Transfection of cell lines can be performed using polymers that are able to form a complex with cargo molecules (i.e. RNAi or small protein) and form aggregates with surface elements on the target cell membrane. This reaction results in cargo intracellular delivery occurs in aqueous solution that allows polymer entry.
Transfection (or transduction) is a process of introducing foreign molecules into a living cell to modify its function or cure certain disease. In biology research applications transfection method often utilize polymers for transfection of eukaryotic cells (animal, plant, and fungus cells) with plasmid DNA (encoding gene of interest) or siRNA (targeting mRNA of gene of interest).
Polymer-based transfection works similar to lipid-based transfection. Polymers are usually an artificially created structure of chemical synthesis. While polymer-based transfection approach can be useful for transfection on certain types of cells, it is also known to be resistant to other forms.
Synthetic polymers offer the advantage of exhibiting extremely low immune response and ease of tuning their chemical and physical properties. The polymer complex compacts its cargo (DNA, miRNA, siRNA) into viral-sized particles that are able to navigate through the circulatory system and associate with the targeted tissue. While in circulation, the polymer-based transfection complex provides degradation protection to the payload and inhibits biological interactions that could result in immune responses. However, the mode in which polymer-based transfection reagents deliver their cargo to cells is unknown.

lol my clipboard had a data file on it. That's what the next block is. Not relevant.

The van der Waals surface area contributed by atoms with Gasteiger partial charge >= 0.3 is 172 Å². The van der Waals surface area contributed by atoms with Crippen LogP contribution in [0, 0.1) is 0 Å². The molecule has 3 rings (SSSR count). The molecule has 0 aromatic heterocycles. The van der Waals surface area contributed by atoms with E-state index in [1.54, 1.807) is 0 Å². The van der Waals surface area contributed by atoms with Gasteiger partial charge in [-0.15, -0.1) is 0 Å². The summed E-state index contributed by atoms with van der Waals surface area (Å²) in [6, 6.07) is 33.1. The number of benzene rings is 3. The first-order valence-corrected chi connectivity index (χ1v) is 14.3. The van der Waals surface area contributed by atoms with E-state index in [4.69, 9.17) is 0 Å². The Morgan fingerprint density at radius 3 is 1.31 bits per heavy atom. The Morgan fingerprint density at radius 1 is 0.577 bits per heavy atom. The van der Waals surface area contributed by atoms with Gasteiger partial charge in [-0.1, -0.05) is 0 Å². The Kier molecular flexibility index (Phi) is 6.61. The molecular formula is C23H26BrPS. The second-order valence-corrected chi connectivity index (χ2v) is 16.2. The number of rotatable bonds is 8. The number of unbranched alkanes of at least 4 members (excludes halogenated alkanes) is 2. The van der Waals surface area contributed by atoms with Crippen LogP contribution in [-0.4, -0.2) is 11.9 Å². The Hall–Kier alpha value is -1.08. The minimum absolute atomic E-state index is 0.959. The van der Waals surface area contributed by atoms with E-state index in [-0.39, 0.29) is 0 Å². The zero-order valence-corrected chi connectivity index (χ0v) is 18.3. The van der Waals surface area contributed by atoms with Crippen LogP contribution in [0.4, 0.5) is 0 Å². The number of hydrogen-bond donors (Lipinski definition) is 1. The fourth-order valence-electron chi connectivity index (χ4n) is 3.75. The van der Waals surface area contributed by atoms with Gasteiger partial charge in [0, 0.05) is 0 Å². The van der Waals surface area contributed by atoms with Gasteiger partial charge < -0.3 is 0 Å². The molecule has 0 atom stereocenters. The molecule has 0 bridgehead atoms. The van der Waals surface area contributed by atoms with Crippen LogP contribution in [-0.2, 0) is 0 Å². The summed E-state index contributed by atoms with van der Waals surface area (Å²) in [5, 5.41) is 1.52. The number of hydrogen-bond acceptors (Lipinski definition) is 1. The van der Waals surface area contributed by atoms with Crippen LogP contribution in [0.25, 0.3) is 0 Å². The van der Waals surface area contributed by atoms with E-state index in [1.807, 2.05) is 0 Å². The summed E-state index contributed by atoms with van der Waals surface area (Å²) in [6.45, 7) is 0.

As with any transfection reagent, optimization and particle formation should be optimized. There are many areas of consideration, such as:
- Concentration of the payload
- Ionic strength of the complex
- Net charge (positive to negative) of the polymer and cargo
- Complex formation process; such as thermodynamic vs kinetic vs mechanical
- Polymer branching; branched vs linear polymer
- Polycation; polyornithine, histones, polylysine, polyphosphoramidates, polyethylenimine
- Payload modifications
In vivo polymer transfection reagents are commercially available from manufacturer (Altogen Biosystems).
POLYMER-BASED IN VIVO TRANSFECTION PROTOCOL
POLYMER-BASED LIPOSOME DESCRIPTION
Polymer-based transfection reagent is a biodegradable polymer-based formulation optimized for in vivo delivery of siRNA, microRNA, shRNA and plasmid DNA. Polymer conjugated complexes can be stable in serum for at least 16 hours. Efficient delivery to the lung, liver, kidney and certain tumor types via systemic administration with minimal toxicity. Efficient siRNA and plasmid DNA delivery has been demonstrated via direct subcutaneous tumor injection.
Modes of Administration:
- Tail vein systemic intravenous (i.v.) injection
- Direct intratumoral (i.t.) injection.
POLYMER-BASED SYSTEMIC ADMINISTRATION
Below is a protocol for the intravenous injection of polymer-based complexes for in vivo experiments.
- Dilute 100 µg of siRNA/miRNA or 60 µg of plasmid DNA in 100 µL of nuclease-free water and vortex gently.
- Add 100 µL of the diluted nucleic acid to a sterile tube containing 50 µL Transfection Reagent.
- Allow the complexes to incubate for 15-20 min at room temperature.
- Add 10 µL of the Transfection Enhancer Reagent to the tube and vortex gently to mix.
- Incubate for 5 min at room temperature.
- Add required amount of sterile solution of 5% glucose (w/v):
- Inject animals; optional: delivery efficiency can be increased with a secondary injection.
- Efficacy: Maximum mRNA target effect is observed 12-36 hours after injection, with maximum effect on protein level achieved 24-48 hours post-injection.